Outsourcing the Picket Line
Tuesday, July 24, 2007
The picketers marching in a circle in front of a downtown Washington office building chanting about low wages do not seem fully focused on their message.
Many have arrived with large suitcases or bags holding their belongings, which they keep in sight. Several are smoking cigarettes. One works a crossword puzzle. Another bangs a tambourine, while several drum on large white buckets. Some of the men walking the line call out to passing women, "Hey, baby." A few picketers gyrate and dance while chanting: "What do we want? Fair wages. When do we want them? Now."
Although their placards identify the picketers as being with the Mid-Atlantic Regional Council of Carpenters, they are not union members.
They're hired feet, or, as the union calls them, temporary workers, paid $8 an hour to picket. Many were recruited from homeless shelters or transitional houses. Several have recently been released from prison. Others are between jobs.
"It's about the cash," said Tina Shaw, 44, who lives in a House of Ruth women's shelter and has walked the line at various sites. "We're against low wages, but I'm here for the cash."
Carpenters locals across the country are outsourcing their picket lines, hiring the homeless, students, retirees and day laborers to get their message across. Larry Hujo, a spokesman for the Indiana-Kentucky Regional Council of Carpenters, calls it a "shift in the paradigm" of picketing.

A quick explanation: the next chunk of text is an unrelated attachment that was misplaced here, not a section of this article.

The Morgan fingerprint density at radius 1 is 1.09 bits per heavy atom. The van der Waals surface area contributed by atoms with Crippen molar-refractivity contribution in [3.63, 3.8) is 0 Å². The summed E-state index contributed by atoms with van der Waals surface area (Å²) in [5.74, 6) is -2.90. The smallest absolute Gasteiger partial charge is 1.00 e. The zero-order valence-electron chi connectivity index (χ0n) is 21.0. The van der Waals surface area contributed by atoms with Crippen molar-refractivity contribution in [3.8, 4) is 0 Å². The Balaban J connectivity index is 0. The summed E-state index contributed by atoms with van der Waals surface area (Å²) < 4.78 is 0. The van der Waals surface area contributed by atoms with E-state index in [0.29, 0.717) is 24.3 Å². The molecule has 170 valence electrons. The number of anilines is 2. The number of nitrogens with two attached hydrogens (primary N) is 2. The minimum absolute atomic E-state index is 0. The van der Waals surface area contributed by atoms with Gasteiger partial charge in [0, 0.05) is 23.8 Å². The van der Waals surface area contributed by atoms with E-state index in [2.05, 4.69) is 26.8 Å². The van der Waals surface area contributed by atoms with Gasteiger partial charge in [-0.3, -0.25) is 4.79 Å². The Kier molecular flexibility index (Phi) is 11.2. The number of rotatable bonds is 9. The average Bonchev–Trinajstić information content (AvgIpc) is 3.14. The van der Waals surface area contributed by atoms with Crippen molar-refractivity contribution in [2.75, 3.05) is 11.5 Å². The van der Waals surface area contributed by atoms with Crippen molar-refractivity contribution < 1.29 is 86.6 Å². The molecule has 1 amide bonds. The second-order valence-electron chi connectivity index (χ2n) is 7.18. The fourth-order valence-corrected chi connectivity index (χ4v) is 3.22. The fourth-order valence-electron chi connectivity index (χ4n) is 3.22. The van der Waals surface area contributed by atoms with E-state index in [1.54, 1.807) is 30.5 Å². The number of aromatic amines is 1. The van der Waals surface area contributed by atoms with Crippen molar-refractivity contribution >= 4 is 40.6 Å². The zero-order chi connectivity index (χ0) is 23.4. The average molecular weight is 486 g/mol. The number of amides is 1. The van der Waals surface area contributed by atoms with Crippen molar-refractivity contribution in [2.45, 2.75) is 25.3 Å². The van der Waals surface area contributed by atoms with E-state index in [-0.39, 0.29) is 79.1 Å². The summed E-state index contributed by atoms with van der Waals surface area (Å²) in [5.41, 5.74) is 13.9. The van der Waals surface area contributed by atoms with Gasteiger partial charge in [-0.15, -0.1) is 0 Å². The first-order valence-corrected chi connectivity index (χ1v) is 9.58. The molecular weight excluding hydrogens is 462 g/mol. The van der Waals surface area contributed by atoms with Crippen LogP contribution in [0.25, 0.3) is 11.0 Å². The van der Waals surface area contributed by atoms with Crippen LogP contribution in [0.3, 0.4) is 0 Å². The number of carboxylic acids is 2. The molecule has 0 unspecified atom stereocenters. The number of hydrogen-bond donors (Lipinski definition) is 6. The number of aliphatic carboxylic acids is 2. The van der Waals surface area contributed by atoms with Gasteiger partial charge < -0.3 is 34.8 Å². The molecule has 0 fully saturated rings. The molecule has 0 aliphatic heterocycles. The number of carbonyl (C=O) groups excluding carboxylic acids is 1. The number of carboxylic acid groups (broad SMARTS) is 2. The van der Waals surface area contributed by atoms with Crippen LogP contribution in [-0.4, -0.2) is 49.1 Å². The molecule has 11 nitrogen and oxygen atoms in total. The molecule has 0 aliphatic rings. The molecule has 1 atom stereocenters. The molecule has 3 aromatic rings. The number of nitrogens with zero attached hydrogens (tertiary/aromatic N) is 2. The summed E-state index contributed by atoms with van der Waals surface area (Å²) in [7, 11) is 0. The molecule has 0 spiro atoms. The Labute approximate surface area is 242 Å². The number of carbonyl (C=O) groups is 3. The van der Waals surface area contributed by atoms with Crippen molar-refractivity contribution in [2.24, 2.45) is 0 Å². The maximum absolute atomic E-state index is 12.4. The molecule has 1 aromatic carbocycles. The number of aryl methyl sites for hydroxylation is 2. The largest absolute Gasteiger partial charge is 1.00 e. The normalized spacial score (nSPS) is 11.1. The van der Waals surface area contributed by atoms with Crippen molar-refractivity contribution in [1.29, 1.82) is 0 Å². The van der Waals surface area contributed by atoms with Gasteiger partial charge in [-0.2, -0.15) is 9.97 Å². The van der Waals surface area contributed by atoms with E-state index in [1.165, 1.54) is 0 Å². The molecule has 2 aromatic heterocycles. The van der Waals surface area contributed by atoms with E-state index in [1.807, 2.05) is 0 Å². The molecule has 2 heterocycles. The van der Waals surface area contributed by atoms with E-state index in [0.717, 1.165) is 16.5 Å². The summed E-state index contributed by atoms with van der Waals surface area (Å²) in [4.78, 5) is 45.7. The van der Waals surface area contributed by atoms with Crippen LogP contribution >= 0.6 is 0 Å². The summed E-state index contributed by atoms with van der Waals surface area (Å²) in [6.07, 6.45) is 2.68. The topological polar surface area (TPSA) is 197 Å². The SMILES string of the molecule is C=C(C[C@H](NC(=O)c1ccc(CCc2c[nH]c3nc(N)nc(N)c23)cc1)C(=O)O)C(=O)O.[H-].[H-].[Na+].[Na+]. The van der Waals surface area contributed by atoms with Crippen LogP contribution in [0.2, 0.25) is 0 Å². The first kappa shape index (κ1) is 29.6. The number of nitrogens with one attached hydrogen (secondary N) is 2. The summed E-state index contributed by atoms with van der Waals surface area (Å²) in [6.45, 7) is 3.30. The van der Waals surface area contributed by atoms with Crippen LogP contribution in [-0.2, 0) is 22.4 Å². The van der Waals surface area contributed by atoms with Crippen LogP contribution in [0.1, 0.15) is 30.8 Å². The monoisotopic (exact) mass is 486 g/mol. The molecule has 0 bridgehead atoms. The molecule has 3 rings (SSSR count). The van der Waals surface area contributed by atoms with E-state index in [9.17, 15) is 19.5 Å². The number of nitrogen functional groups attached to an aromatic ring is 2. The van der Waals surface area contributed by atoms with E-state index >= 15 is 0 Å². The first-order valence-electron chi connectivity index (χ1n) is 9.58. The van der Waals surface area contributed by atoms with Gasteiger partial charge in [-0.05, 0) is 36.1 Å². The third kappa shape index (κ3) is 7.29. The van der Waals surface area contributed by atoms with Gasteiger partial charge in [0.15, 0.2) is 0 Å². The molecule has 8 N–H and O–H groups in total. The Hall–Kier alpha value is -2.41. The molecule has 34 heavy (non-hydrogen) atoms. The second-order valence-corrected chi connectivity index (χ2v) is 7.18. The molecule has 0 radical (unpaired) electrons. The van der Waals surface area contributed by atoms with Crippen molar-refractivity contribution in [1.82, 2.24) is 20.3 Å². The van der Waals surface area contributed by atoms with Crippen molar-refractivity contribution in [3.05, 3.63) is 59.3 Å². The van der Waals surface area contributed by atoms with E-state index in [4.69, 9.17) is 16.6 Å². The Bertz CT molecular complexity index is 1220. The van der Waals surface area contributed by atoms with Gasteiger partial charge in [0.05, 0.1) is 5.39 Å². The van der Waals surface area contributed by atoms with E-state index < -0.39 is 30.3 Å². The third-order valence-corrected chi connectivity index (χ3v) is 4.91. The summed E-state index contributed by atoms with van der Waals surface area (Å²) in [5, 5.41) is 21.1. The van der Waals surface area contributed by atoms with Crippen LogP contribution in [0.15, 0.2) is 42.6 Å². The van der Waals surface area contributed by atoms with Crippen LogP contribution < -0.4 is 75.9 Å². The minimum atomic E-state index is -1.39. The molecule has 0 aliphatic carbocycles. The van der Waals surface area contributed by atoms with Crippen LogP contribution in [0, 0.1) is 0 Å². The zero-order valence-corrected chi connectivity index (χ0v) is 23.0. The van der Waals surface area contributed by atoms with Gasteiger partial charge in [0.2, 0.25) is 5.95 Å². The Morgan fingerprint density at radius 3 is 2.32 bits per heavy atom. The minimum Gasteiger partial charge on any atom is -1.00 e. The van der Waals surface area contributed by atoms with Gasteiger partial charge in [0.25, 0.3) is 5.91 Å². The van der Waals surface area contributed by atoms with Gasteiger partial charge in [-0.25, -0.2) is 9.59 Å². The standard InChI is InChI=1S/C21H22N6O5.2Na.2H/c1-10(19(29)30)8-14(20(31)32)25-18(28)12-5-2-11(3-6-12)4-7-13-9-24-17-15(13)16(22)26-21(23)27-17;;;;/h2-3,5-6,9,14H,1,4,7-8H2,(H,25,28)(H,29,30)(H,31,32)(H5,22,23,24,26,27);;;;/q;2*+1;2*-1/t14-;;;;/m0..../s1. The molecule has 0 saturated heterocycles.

Political groups also are tapping into local homeless shelters for temps.
One resident of the Community for Creative Non-Violence shelter earns $30 a day holding a sign outside a Metro stop protesting nuclear war. In 2004, residents of at least 10 shelters were paid to collect signatures on petitions in favor of legalized gambling. Residents call this type of work "lobbying."
The carpenters union is one of the most active picketers in the District, routinely staging as many as eight picket lines a day at buildings where construction or renovation work is being done without union labor.
Supporters of the practice consider it a creative tactic in an era of declining union membership and clout. But critics say the reliance on nonunion members -- who are paid $1 above minimum wage and receive no benefits -- diminishes the impact and undercuts a principle established over decades of union struggles.
"If I was a member of the general public, and I asked someone picketing why they were there, and they said they don't work for the union and they were just hired to stand there, that wouldn't create a very positive impression on me, nor would it create a very sympathetic position," said Wayne Ranick, spokesman for the United Steelworkers of America.
The United Brotherhood of Carpenters and Joiners of America, the Mid-Atlantic local's parent, is one of seven unions in Change to Win, a group formed in 2005 after a split from the AFL-CIO. One reason the carpenters union left was because it favored more aggressive organizing.